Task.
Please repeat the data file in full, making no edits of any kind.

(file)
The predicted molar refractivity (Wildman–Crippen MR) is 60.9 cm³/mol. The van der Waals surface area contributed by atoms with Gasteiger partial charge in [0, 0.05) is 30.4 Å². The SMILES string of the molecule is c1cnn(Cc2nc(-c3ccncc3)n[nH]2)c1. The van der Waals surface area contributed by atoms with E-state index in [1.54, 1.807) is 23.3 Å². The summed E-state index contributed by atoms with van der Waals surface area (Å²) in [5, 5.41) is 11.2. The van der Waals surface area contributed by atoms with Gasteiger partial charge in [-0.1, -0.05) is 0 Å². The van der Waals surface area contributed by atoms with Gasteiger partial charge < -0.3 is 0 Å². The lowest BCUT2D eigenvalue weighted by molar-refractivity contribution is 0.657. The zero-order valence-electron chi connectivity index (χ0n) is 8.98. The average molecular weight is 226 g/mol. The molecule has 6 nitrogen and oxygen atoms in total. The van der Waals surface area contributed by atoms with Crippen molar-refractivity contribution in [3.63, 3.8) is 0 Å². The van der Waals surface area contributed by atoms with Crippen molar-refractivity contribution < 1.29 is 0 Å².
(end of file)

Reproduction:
The predicted molar refractivity (Wildman–Crippen MR) is 60.9 cm³/mol. The van der Waals surface area contributed by atoms with Gasteiger partial charge in [0, 0.05) is 30.4 Å². The SMILES string of the molecule is c1cnn(Cc2nc(-c3ccncc3)n[nH]2)c1. The van der Waals surface area contributed by atoms with E-state index in [1.54, 1.807) is 23.3 Å². The summed E-state index contributed by atoms with van der Waals surface area (Å²) in [5, 5.41) is 11.2. The van der Waals surface area contributed by atoms with Gasteiger partial charge in [-0.1, -0.05) is 0 Å². The van der Waals surface area contributed by atoms with Gasteiger partial charge < -0.3 is 0 Å². The lowest BCUT2D eigenvalue weighted by molar-refractivity contribution is 0.657. The zero-order valence-electron chi connectivity index (χ0n) is 8.98. The average molecular weight is 226 g/mol. The molecule has 6 nitrogen and oxygen atoms in total. The van der Waals surface area contributed by atoms with Crippen molar-refractivity contribution in [3.63, 3.8) is 0 Å². The van der Waals surface area contributed by atoms with Crippen molar-refractivity contribution < 1.29 is 0 Å².